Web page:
Inaugural Barents Summer School brings researchers face-to-face with local leaders

Group portrait of Barents Summer School 2014 students, teachers and local leaders.
Barents Summer School 2014 students, teachers and local leaders participated in a panel debate Thursday to exchange ideas.

The inaugural Barents Summer School held this week in Kirkenes was initiated as part of the 20th anniversary 2013 summit of the Kirkenes Declaration.


Twenty-four Ph.D. students including Norwegian, Russian, Finnish and Swedish students, some of them representing the Sami population, and one student from Hong Kong gathered to establish international collaborative relationships and learn about conducting epidemiological research: Studies of disease patterns, causes and effects over time. 

The one-week course centered around human health issues in the cross-border Barents region. Students who attended are researchers in a variety of subjects ranging from suicides among indigenous populations to the effects of pollution on infants born to exposed mothers.

“It is important for us as young people and researchers to get a chance to meet and work together,” Russian student and neonatologist Anna Usynina told BarentsObserver. “These are issues that we all have in common.” 

A major factor in human health issues in the Barents region is pollution from the nickel smelters in Nickel and Zapolyarny, Russia just across the border. Researchers are trying to track the effects of the pollutants from mothers through to infants and the effects over time in the lives of children born to exposed mothers. 

The birth registry is a good example of the need for cooperation, Usynina says, because Norway does not have a large enough population exposed to the toxins to effectively study changes and Russia needs a database of information on effects.

However, one problem with conducting research in small populations is that it can be hard to find statistical significance in data based on such limited numbers.  How to research in the confines of this difficult situation is part of the focus of the 2014 Barents Summer School. 

To help students understand the issues facing local populations, a panel debate was held Thursday with experts and local leaders including Kirkenes Mayor Cecilie Hansen; County Governor’s committee on climate and the environment leader Bente Christiansen; Kolarctic project representatives Andy Gilman, Evert Nierboer, David Leon and Arja Rautio; and International Barents Secretariat Environmental Hot Spot Adviser Tuuli Ojala.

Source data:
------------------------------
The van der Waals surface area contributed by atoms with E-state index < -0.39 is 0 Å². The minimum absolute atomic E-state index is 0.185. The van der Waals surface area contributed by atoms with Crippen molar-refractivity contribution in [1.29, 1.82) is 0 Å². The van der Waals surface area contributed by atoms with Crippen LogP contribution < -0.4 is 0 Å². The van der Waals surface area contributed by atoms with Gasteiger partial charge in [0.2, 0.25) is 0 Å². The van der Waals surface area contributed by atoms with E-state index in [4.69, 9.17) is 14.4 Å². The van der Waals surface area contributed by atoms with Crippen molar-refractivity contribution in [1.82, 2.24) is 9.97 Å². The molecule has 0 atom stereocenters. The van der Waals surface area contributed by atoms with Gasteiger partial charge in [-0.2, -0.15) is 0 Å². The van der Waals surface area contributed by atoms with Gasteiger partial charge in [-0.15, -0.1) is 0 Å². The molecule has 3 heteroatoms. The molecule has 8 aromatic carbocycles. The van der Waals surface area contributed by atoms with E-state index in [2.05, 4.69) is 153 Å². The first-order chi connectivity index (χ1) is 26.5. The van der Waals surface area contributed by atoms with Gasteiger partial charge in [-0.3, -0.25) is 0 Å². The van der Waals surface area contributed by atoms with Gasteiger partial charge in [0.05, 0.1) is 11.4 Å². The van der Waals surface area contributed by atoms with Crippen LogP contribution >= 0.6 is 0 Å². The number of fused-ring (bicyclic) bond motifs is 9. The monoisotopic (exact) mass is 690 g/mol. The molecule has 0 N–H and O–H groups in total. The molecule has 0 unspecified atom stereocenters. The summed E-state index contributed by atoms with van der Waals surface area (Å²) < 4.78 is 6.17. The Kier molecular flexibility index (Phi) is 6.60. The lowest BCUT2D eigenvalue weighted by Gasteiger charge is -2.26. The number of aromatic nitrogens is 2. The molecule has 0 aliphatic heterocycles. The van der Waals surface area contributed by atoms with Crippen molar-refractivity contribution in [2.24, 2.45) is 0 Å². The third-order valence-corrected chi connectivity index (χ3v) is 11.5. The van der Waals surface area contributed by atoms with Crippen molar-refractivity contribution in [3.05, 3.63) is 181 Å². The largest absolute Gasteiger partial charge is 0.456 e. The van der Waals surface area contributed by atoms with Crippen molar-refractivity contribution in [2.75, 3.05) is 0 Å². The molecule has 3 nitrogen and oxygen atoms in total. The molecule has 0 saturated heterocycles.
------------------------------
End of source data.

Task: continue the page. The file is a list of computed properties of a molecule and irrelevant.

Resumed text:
The panel debate was a volley of many questions, but answers are harder to discuss. For example, another issue is new mining operations in all four countries and the problem of dumping waste in the fjords where it can spread to the sea and affect marine life. While the alternative of dumping on land has been proposed, there are also problems with the tailings ponds that hold the waste, such as leaching into the surrounding areas. 

“If we can put a man on the moon, we can figure out how to create tailings ponds that work. It just requires proper engineering, maintenance and testing,” says Evert Nieboer. Evert is a Canadian guest-lecturer to the Barents Summer School who has studied pollution from Nikel for 25 years through creation of a birth registry funded jointly by Norway and Canada. He and Canadian Andy Gilman of the University of Ottawa also contributed knowledge from a historically problematic nickel smelter in Sudbury, Ontario. 

Student researchers are also trained in how to communicate results effectively and facilitate the relationship between scientists and stakeholders, local politicians and exposed populations. Scientists can be confusing, Nieboer points out, and findings can sound paradoxical.

Mayor Hansen says there are not enough scientists working in Kirkenes and researchers are considering more sampling in town as opposed to outside town closer to the plant. But, Hansen says, the panel was helpful to get everyone thinking about the local issues.

“The combination of local knowledge and higher education knowledge can produce effective results,” Hansen told BarentsObserver. “It is important for me to know how researchers think about the problems, and it is important for them to know how I think about local problems.” 

The melting of sea ice that could facilitate an easier route to China could make Kirkenes an extremely important location in the future, Hansen said. “Everything that’s good for Murmansk is good for Kirkenes.” 

But post-doctoral researcher Erik Anda pointed out that the melting of sea ice could bring about other unexpected, negative changes for the area. Associate Professor Torkjel Sandanger said it is also important in research to factor in the impacts of increased industry on local populations and the demographic changes that come along with it such as the influx of a new labor force. 

Thursday’s panel could be themed as knowledge transfer. Young researchers need to know what issues are important and how best to produce results that are usable for local populations and political decision-makers, while an older generation of scientists grooms protégés to take over important scientific legacies in cross-border Barents research fueled by decades of cooperation. 

The Barents Summer School is a four-year program that will include summer sessions held in each of the four participating universities: Tromso, Norway; Oulu, Finland; Umeå, Sweden; and Arkhangelsk, Russia. The June 2015 Barents Summer School held at Umeå University, Sweden will focus on climate change effects on the arctic landscape.